Modern Griots Recap: The Black Aquatic and Afrofuturism


Edgar Arceneaux’s “slave Ship Zong” Series at Studio Museum

We often imagine exploration into worlds beyond ours in outer space, but what about the mysterious depths of the watery underground, of utopian worlds like Drexciya or Atlantis. Below are notes from the panel featuring Jared Richardson, Alexander Weheliye and Edgar Arceneaux:

Richardson

*Displacement and collective memory

*Azealia Banks, queerness and fluid sexuality in blackness in relation to the ungendering of blackness

*The lack of discussion of gender and sexuality, and black femininity and sexuality in traditional black aquatic studies (critiques of Paul Gilroy’s The Black Atlantic, Drexciya and other male dominated spaces).

*Black female sexuality, hybridity (Mami Wata, mermaids)

*Seapunk

Weheliye-

*The abyss of the ship and ocean produced unique knowledge (black prophetic tradition, double consciousness, black imagination, second sight; the oceanic condition of possibility being suspended between spaces)

*Relationships between the slave ship, mothership, Black Star Line, and pirate ship; relationships between Black Atlantic, Black Aquatic and Black Queerness; relationships between Atlantis, Drexciya and Canaan.

*Tensions between fluidity of ocean and geopolitical struggles/borders

*Critiquing the Drexciya myth’s feature of the obligation placed on feminized bodies to be “incubators.” Gender conventions in our society may not work in an underwater world.

*Resistance is much larger than hyper-male-oriented aggressive insurgency (in response to lack of mention of slave insurrections like Amistad); survival and imagination are part of that resistance.

Arceneaux

*Fluidity of technology (used for creation or destruction; sound machines in techno were once used in military) and sound (ephemeral and material)

*The Underground Resistance and Submerged Records; humans as extensions of machines and sound waves.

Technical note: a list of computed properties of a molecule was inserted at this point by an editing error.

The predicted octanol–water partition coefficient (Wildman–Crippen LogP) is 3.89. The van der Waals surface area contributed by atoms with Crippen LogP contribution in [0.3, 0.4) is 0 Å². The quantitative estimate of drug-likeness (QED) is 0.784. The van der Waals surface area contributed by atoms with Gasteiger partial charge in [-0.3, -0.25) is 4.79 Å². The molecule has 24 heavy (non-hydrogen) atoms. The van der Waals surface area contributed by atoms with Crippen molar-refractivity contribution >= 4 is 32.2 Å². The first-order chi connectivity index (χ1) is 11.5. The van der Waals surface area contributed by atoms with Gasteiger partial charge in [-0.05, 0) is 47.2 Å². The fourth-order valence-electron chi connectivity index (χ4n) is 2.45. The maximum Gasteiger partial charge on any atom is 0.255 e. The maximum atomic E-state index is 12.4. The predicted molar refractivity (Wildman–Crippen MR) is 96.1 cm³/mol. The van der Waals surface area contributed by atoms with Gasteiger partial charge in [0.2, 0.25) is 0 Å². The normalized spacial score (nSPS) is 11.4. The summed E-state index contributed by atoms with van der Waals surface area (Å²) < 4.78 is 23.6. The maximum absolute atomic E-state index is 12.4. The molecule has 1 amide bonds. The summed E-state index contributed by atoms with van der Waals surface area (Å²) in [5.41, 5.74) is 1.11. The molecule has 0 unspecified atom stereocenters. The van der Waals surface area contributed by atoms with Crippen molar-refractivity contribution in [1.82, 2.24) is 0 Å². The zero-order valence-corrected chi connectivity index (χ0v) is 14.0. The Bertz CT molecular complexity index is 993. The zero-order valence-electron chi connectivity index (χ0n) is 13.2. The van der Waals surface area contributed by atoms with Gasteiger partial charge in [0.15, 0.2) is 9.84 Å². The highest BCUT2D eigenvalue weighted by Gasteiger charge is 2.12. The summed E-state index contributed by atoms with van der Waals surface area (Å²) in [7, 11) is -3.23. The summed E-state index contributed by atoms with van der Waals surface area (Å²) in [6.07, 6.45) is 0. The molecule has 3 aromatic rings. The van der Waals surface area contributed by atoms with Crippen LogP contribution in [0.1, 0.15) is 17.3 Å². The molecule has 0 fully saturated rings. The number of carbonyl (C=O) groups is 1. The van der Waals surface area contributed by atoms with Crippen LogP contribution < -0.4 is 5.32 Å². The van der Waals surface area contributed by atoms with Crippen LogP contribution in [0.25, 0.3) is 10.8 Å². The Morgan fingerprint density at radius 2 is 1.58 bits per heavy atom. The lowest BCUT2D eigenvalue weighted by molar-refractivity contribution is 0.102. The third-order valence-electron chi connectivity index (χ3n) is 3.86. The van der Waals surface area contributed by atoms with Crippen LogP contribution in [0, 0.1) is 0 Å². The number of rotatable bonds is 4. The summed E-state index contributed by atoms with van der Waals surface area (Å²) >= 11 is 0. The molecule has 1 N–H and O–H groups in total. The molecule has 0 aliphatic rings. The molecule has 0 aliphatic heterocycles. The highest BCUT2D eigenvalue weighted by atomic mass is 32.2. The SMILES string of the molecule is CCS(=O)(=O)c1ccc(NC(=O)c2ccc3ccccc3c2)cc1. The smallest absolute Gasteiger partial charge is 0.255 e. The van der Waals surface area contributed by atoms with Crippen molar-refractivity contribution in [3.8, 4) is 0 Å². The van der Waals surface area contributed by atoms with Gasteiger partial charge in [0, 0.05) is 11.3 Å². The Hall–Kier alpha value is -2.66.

*Sao Tome, the Zong ship crash and the Angolares shipwreck descendents legend.

*Thinking about the ocean and blackness could involve discussions about environmental racism and gentrification.

Works Referenced:

Artwork:

Pons’ “Spoken Softly with Mama” (irons as ships) Source: Nashville Scene

Wangechi Mutu’s Nguva

Krista Franklin’s “Voyage Whose Chartings Are Unlove

Edgar Arceneaux’s “Slave Ship Zong,” “The Slave Ship Zong Massacre 1781 Malady Mythology II” and “A Time to Break Silence

Ellen Gallagher’s “Watery Ecstatic” (more images), “Osedax” and “Blubber” (“Fish, Freud and Feminine Beauty in the Art of Ellen Gallagher“)

María Magdalena Campos Pons’ “Speaking Softly with Mama” and other works

Radcliffe Bailey’s Altered Destiny, “Garvey’s Ghost” and “Winward Coast

Howardena Pindell’s “Autobiography: Water/Ancestors Middle Passage/Family Ghosts

Kapwani Kiwanga’s “Atlantide

Music:

Drexciya

Underground Resistance/Mad Mike

Jeff Mills’ “Atlantis

Isley Brothers’ “Journey to Atlantis

Sun Ra’s “Atlantis

K’naan’s “Somalia” (piracy)

Jayz and Frank Ocean’s “Oceans

Videos:

Azaelia Banks’ “Atlantis

Fugees’ “Fu-gee-la” (refugee boat at end of video)

Rihanna’s “Pour It Up

Readings:

Saidiya Hartman’s Lose Your Mother: A Journey Along the Atlantic Slave Route

Natasha Tinsley’s “Black Atlantic, Queer Atlantic: Queer Imaginings of the Middle Passage

Hortense Spillers’ “Mama’s Baby, Papa’s Maybe

Sigmund Freud’s Oceanic Feeling

Paul Gilroy’s The Black Atlantic

Robert Hayden’s “Middle Passage

Edouard Glissant’s Poetics of Relation

Plato’s Atlantis

Kevin Young’s The Grey Album: On the Blackness of Blackness

My own addition: Frank B Wilderson’s Red, White & Black: Cinema and the Structure of U.S. Antagonisms (hold of the ship and the fantasy of flight)

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